Sungevity, a solar panel installer that uses satellite technology to determine size and placement of rooftop systems, has brought in $6 million and hired several new executives to fortify its business for the battle ahead. With more solar installers entering the field, each offering appealing financing and leasing plans for homeowners and businesses — SunRun, SolarCity and Borrego Solar, among them — the competition is heating up.Incidentally, one of Sungevity’s new hires, Charles Ferer — to take the post of chief financial officer — served the same role at SolarCity, a company that will install rooftop sollar panels for a customer for free as long as the company maintains ownership and the right to sell the electricity generated to the residents.
Each of these companies offers something unique. SunRun makes solar equipment as well as installs it, for example. Borrego contracts third-party manufacturers to make systems tailored to the needs of its customers. Berkeley, Calif.-based Sungevity, on the other hand, touts its satellite technology as the premiere way for any homeowner to install rooftop solar panels. All a prospective client has to do is go on Sungevity’s web site and input their address. The service will produce satellite imagery of the house in question, allowing it to measure the roof and determine the most advantageous place for the solar panels. This saves the company and the customer a pricey visit from a contractor to investigate the site and provide a quote for the project.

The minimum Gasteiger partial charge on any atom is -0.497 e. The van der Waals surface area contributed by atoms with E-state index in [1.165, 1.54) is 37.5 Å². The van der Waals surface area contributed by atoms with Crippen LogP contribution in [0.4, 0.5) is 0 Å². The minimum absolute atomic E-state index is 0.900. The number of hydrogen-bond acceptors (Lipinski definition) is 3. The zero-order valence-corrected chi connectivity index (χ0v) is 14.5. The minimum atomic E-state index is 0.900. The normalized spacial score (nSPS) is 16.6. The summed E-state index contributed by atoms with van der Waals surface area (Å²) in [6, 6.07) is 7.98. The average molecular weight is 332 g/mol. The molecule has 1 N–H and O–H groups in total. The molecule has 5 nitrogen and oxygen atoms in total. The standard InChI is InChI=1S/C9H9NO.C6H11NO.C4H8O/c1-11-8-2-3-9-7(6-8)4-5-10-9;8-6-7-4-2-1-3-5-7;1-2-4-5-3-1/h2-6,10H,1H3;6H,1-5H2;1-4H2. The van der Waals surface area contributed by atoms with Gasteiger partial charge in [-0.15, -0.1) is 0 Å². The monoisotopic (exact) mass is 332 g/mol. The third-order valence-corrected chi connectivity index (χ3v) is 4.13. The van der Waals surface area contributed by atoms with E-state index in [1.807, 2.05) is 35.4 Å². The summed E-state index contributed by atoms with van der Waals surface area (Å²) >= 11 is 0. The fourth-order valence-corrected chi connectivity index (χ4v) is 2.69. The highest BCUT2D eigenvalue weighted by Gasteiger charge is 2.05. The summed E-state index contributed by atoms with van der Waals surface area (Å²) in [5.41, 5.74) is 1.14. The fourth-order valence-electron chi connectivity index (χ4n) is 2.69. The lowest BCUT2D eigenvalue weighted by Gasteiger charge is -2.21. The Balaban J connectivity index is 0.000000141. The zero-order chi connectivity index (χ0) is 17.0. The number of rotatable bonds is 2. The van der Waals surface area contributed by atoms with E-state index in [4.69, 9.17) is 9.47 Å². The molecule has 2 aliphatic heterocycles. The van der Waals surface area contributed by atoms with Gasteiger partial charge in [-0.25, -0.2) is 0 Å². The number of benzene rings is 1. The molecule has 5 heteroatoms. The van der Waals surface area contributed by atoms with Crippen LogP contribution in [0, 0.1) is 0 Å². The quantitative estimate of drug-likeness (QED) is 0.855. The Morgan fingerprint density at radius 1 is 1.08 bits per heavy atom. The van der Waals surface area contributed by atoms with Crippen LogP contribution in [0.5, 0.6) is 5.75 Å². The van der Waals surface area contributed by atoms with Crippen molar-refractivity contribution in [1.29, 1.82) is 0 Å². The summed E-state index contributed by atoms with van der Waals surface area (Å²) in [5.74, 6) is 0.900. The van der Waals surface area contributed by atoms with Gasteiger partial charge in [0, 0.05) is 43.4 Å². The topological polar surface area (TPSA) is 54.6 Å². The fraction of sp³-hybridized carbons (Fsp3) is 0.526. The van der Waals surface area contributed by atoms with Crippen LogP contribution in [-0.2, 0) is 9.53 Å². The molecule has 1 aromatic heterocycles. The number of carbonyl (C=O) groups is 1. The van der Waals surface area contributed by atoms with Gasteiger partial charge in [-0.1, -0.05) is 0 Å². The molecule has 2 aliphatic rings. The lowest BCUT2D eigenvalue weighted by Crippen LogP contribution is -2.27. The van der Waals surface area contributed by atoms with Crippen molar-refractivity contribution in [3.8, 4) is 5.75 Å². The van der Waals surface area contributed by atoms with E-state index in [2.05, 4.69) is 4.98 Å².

In addition to aiding with install, Sungevity’s Web 2.0 platform also tells customers what their solar array might look like, how much energy it will produce per month, and even how much it will save them on their energy bills. This ups Sungevity’s chances of receiving an immediate contract. And to keep costs low on its end, the company contracts local construction workers and electricians to do the actual installation.
The recent round of funding was led by new investor Greener Capital. Previously, Sungevity raised $2.5 million from Isolventures and Solon — both solar companies in Germany where government subsidies have turned the country into a photovoltaic watershed — as well as angel investors, notably including actress Cate Blanchett. It reportedly brings in $2.5 million in annual revenue, according to the San Mateo Times, and it recently started selling its satellite-based software to other solar installers, which should also help.
Ferer is joined by new chief operating officer Daphne Li, who worked at both Apple and DoveBid, and new vice president of engineering Ariel Tseitlin, former founder and CEO of software consultancy CTOWorks.